Thanks Michael. Credit goes to Bonnie-Jeanne MacDonald for highlighting this issue. I’m just trying to spread the word so Canadians can better evaluate this important decision.

  2. Wilbon on October 29, 2023 at 3:04 pm

    in 2022 below 50,197 is 15% , above is 20.5 %
    2023 below 53,359 is 15%, above 20.5% is that right ???

    • Robb Engen on October 29, 2023 at 4:53 pm

      Hi Wilbon, yes that’s right.

  3. Rob Carson on October 29, 2023 at 3:50 pm

    Did anybody calculate at what income level will OAP be entirely clawed back?

    • Robb Engen on October 29, 2023 at 4:56 pm

      Hi Rob, it should be $149,311.62

  4. Amrita on October 29, 2023 at 3:58 pm

    Hi Robb, I have a couple of questions about credit card points:

    Does the Amex Cobalt get you more points than the Platinum? I am curious why you have 2 Amex cards.

    And do you have an alternative for places that don’t take Amex?

    • Robb Engen on October 29, 2023 at 4:58 pm

      Hi Amrita, Cobalt does have a higher earn rate than Amex Platinum. I hold the Platinum card for the airport lounge access and because it automatically gives me Bonvoy gold elite status.

      Yes, unfortunately you must keep a VISA or MC for those stores that don’t take Amex. I keep a TD Aeroplan VISA Infinite card (among a few others).

  5. Michelle on October 29, 2023 at 6:20 pm

    Thanks for the clear and concise information. I intend to drawdown RRSP funds over the next few years to even out the withdrawals before age 65, so your chart is very helpful. Question on the medical tax credits shown in the chart. How does this work?

  6. Rick on October 29, 2023 at 10:37 pm

    Hi Robb, Great article.

    1. Do you as a self employed individual contribute to the CPP and do you find that worth doing so (given it is x2 employer and employee parts for us SE)

    2. Are you aware of CPP be commuted to a withdrawal amount like say a government DB pension plan? Assume someone decides to leave Canada and files an exit return with the CRA before age 50 can that be a reason to withdraw commuted CPP?


  7. Stephen Bedingfield on November 7, 2023 at 1:49 pm

    Reply in reference to: “Thanks to Aaron Hector for doing the math to give us these important details. The indexing rate for 2024 will be 4.7%. That’s down from 6.3% in 2023. If you are receiving a federal pension, expect your benefits to increase by 4.7% as of January 2024.”

    I do my own calculations each year and get a January 1, 2024 PSSA pension indexation rate 4.8% which results from 4/5 rounding as opposed to truncating the 2nd significant decimal (i.e 4.77% becomes 4.8%, not 4.7%)

    • Aaron Hector on November 7, 2023 at 2:04 pm

      Hi Stephen, (Robb tagged me for comment)

      The unrounded figure is 4.725……

      Given I’m not sure where you are sourcing your numbers, I’ll refer you to a post I made and you can follow the math along for yourself.



      • Stephen Bedingfield on November 9, 2023 at 8:52 pm

        Sorry for the late reply… other personal buisiness interfered. I went back and checked my source data and my spreadsheet (especially for hidden entry errors which may not show up in formatted displays.) My data sources are Statistics Canada “The Daily – Consumer Price Index” for each reported month. This has been my source since retirement in 2015. I went back and checked all my entries for the 2024 indexation calculation as used by the Federal PSSA for Retirees, plus I confirmed the CPI 2022 of 148.8 giving a 2023 indexation of 6.3%. My spreadsheet calculations are essentially the same as Richard Viens describes below…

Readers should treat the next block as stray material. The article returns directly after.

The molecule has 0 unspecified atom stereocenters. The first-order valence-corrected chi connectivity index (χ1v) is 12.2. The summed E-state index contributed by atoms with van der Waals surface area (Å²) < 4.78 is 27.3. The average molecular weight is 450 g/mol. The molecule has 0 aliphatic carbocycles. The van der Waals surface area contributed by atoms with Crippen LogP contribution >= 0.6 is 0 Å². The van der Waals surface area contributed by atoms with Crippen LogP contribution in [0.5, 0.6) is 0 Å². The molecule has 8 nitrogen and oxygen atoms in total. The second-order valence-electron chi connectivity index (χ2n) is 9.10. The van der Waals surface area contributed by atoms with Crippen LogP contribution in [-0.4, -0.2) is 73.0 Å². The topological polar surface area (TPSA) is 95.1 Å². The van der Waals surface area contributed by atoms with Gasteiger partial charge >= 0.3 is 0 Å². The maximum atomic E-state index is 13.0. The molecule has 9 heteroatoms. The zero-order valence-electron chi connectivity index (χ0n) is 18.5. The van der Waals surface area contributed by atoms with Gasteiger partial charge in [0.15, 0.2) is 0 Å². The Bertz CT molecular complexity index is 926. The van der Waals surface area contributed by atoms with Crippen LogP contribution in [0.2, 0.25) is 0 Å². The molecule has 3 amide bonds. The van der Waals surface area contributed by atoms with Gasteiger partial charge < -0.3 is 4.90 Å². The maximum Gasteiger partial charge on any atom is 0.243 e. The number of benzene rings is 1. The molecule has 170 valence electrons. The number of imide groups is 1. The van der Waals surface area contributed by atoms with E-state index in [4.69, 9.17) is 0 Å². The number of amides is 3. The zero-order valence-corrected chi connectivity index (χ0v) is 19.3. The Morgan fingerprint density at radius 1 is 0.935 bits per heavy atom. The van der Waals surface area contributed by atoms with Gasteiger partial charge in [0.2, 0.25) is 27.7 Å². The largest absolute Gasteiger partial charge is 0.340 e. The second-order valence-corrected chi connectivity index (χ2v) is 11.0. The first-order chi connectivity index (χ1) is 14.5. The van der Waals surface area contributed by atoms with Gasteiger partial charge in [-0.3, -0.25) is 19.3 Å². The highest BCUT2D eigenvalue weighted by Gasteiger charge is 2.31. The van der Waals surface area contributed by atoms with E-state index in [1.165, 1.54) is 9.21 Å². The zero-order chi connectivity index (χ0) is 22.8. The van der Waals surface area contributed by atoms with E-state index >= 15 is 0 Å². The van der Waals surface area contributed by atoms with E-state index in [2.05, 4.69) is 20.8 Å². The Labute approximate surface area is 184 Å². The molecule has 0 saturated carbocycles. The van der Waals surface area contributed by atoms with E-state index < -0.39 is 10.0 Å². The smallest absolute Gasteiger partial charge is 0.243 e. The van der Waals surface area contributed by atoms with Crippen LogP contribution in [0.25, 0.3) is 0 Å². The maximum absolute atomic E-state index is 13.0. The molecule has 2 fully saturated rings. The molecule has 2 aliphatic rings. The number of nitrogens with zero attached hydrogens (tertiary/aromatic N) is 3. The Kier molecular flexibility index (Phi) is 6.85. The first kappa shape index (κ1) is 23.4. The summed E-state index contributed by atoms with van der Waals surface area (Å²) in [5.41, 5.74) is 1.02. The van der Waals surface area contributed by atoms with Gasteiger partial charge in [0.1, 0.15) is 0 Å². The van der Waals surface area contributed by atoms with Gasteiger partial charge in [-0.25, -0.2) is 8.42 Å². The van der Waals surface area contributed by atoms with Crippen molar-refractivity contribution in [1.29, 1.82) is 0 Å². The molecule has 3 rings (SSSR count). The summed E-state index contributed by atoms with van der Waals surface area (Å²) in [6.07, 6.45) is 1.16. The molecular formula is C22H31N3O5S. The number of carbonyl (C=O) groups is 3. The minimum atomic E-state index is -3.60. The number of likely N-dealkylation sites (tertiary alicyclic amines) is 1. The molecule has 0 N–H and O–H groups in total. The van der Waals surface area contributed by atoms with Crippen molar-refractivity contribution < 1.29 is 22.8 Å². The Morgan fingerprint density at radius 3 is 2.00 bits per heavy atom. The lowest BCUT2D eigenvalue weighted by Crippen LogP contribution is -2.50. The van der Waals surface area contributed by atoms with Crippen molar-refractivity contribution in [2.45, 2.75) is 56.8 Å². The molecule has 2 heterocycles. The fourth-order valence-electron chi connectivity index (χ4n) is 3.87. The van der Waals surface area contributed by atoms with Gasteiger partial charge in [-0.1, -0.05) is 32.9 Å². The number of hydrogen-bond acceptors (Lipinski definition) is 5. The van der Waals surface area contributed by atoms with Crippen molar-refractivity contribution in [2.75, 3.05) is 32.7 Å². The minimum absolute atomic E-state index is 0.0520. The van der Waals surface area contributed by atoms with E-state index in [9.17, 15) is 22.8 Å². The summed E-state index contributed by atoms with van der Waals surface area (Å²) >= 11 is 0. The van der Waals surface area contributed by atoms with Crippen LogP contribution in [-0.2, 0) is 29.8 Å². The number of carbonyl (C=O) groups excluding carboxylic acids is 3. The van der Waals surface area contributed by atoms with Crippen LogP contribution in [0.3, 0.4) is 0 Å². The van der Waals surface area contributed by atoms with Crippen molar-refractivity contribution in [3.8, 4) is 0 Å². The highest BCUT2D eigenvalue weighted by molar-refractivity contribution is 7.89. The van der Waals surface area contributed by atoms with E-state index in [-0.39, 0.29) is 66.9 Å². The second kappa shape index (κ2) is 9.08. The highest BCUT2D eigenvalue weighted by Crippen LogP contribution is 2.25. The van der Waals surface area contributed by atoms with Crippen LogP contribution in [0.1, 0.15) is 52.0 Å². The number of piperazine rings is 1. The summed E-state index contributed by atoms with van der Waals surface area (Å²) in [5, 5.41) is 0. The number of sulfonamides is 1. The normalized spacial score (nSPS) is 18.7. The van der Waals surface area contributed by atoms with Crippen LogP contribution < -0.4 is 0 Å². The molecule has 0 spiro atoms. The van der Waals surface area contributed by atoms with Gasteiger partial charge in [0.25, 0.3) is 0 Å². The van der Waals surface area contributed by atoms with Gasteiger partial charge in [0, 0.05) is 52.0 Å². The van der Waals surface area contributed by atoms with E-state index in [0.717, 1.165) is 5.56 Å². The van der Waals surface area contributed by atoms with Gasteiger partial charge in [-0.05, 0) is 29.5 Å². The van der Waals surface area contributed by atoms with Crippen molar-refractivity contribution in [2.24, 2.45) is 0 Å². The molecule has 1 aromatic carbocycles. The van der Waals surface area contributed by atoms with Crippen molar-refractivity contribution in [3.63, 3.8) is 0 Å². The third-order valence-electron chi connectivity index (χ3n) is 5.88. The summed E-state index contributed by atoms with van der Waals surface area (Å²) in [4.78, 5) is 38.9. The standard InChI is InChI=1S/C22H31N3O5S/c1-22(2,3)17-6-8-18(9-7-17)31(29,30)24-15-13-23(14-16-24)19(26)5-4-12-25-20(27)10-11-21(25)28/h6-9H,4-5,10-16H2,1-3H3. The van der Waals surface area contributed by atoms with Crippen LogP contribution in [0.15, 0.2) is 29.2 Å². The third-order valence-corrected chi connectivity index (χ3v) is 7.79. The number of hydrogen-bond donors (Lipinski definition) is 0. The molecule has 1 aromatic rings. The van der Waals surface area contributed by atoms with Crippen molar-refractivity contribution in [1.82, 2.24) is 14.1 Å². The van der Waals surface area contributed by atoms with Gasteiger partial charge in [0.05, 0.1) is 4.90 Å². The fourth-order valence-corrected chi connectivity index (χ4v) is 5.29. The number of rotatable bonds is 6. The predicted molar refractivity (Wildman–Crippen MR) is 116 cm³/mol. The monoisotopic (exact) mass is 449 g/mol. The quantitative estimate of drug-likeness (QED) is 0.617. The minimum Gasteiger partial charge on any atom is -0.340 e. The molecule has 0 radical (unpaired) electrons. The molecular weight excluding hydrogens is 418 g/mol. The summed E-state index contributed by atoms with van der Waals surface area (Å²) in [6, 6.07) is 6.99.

RESULT: my calculations show the Federal PSSA pension indexation for January 1, 2024 as 4.8%.

        Treasury Board should be out with its analysis shortly… We may have to wait and see.

  8. Richard Viens on November 9, 2023 at 9:43 am

    I totally agree with Stephen Bedingfield and my MS-Excel sheet has been 100% accurate for the last 10 years. It is all about the round up. Average of CPI for 2022 is 148.8 and for 2023 is 155.9. So (155.9 minus 148.8) divided by 148.8 multiply by 100 = 4.77150537….. therefore 4.8%

  9. Richard Viens on November 9, 2023 at 9:56 am

    Aaron, I will refer you this Canadian Government webpage that will show how they round up and calculate: https://www.canada.ca/en/treasury-board-secretariat/services/pension-plan/retired-members/rate-pension.html

    • Aaron Hector on November 9, 2023 at 3:36 pm

      Thanks Richard.

      I am familiar with that website (if you look at the post on twitter I linked to above in my reply to Stephen, you will see a screen shot of the exact same page that you provided to me).

      The issue here is you are rounding the figures when calculating the average for the year. Yes, I understand that on the website that you linked, they have rounded the figured down to 140.0 and 148.8 in the example that they provided to calculate the 2023 index rate. I believe that for illustration purposes, the website is keeping it simple and illustrating the data to one decimal point. If you were to read the Public Service Superannuation Act (PSSA) and the Supplementary Retirement Benefits Act I do not think you would find reference to this rounding anywhere.

      The unrounded figures last year were 139.983… and 148.8417…. last year, it didn’t matter, you still end up with a 6.3% index.

      This year, it does matter, with the result ending up with 4.8% (rounded) vs 4.7% unrounded.

      You may find the math interesting for the index rate for the year 2020. The unrounded average for the year ending September 2018 was 132.716667 and for Sept 2019 was 135.283333. Applying the math to get the index rate results in 1.93%, which then works out to an index rate of 1.9%. However, if you take the rounded approach you would be working with 132.7 and 135.3, which they provides an index rate of 1.96, rounding up to 2.0% for the year…… if you look back, the 2020 index rate was indeed 1.9% (based on the unrounded math).